How to Pair Students Effectively in Religious Education
“Jesus summoned the Twelve and began to send them out two by two …” (Mark 6:7)
“The Lord appointed seventy[-two] others whom he sent ahead of time in pairs to every town and place he intended to visit.” (Luke 10:1)
Jesus sent out his disciples in pairs. Why shouldn’t we do the same in our classrooms? Learning in pairs can be a very effective form of education, especially religious education. It gives the students a level of accountability that requires them to listen and learn collectively, as well as honor and respect their partner.
Educators have the opportunity to pair students that will push each other to learn. Two students that operate at different academic levels, for example, can greatly benefit from pairing up. The student who performs better academically is given the opportunity to learn by teaching, and the struggling student gets help from someone who can explain things from a student’s perspective.
In addition, students can grow in deeper levels of emotional trust with their partners, which may open up the possibility of greater trust in God. If students are given the opportunity to share about their lives, they can begin to support each other and grow through difficulties with someone there by their side.
Here are some specific ways to effectively pair students in catechetical settings:
Practice in Pairs
Giving students assignments to work on in pairs is an efficient way to organize class time. If students have questions or get stuck, they can ask their partner for help. Just make sure they are not asking their partner for the answers or copying each other’s work.
Students can also pair up and quiz each other on textbook questions or use flash cards. This is a helpful way to learn definitions and key concepts. Building in regular class time to do this receptive practice can be a great way to keep students engaged.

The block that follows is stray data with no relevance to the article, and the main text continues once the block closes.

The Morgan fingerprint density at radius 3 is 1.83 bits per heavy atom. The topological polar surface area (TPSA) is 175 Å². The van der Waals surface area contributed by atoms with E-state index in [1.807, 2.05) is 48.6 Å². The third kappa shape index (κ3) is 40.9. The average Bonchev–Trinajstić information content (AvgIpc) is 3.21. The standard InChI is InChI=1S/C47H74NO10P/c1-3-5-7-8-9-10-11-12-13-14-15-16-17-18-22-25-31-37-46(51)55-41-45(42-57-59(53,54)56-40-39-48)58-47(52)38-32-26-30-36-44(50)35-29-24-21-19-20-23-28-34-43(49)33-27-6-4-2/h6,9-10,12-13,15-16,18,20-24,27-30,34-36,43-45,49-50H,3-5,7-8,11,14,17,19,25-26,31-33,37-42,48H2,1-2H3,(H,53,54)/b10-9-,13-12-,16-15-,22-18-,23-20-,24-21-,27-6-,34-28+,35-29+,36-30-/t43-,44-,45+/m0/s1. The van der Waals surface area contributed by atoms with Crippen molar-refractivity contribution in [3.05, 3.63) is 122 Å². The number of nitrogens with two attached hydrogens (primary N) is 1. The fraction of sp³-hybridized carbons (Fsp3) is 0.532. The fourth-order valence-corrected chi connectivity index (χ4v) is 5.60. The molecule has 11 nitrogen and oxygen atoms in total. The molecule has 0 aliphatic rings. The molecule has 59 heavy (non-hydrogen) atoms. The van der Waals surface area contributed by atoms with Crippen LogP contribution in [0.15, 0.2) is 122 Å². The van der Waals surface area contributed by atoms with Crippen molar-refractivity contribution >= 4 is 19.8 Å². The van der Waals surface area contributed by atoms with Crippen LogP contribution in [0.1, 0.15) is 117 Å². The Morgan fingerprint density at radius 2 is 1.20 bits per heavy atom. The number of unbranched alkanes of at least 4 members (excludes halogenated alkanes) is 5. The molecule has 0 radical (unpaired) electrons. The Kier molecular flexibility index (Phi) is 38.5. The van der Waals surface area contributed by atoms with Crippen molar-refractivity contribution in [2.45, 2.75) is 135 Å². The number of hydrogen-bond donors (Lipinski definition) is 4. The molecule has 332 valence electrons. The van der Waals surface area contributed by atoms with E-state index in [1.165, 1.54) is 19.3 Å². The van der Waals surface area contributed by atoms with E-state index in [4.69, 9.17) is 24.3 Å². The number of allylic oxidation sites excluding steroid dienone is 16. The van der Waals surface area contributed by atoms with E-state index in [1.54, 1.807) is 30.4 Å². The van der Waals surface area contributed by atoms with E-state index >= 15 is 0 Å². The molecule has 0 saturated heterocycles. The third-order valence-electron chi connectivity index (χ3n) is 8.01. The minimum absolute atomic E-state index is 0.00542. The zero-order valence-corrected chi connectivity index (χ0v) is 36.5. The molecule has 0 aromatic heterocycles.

How do you get students to think creatively with a partner? First give them the opportunity to respond to a question individually. Then invite them to share their responses with a partner. From that point they can share with a larger group or with the entire class. Inviting students to share with the entire class at first means that only a few students who think quickly will respond. The rest will be uninterested and possibly disengaged. Pairing up gives them the opportunity to hone their ideas and encourage their partners to talk.
At times you can have your students reflect on how their lives are personally connected to what you are teaching. Activities such as journaling can encourage this kind of self-reflection. Beyond personal reflection, though, a time to share in pairs can be a great way for students to articulate those connections in new ways. It can also be reassuring for them to realize they are not alone in the way they connect their lives to what they are learning. Similar to think-pair-share, these extra two steps (personal reflection and discussion) make group sharing so much more meaningful.
One way to follow in the footsteps of Jesus as a teacher is to pair your students as long-term prayer partners. Students can check in with one another regularly and keep track of intentions to pray for. This will naturally help them to get to know one another and provide support through difficult times. Have the students write prayers privately, share one or two with their partner, and then offer them with the class during large-group petitions.
From Two to Many
Ultimately this focus on pairs can lead to a greater goal of cultivating a community of disciples. The more the pairing up leads to encouragement and support, the more likely the students are to support others in the class, too.
Think of your class as a group of disciples. They are sent out on a journey to know, love, and serve Jesus. They cannot do it alone, and they cannot do it with only your help. They need the help of their peers. Together they will resemble those 72 disciples who were sent out two by two to spread the Good News of the Lord.
JARED DEES is the creator of TheReligionTeacher.com and the author of 31 Days to Becoming a Better Religious Educator.
PHOTO: GEORGE MARTELL/BAYARD
This article was originally published in Catechist magazine, March 2018.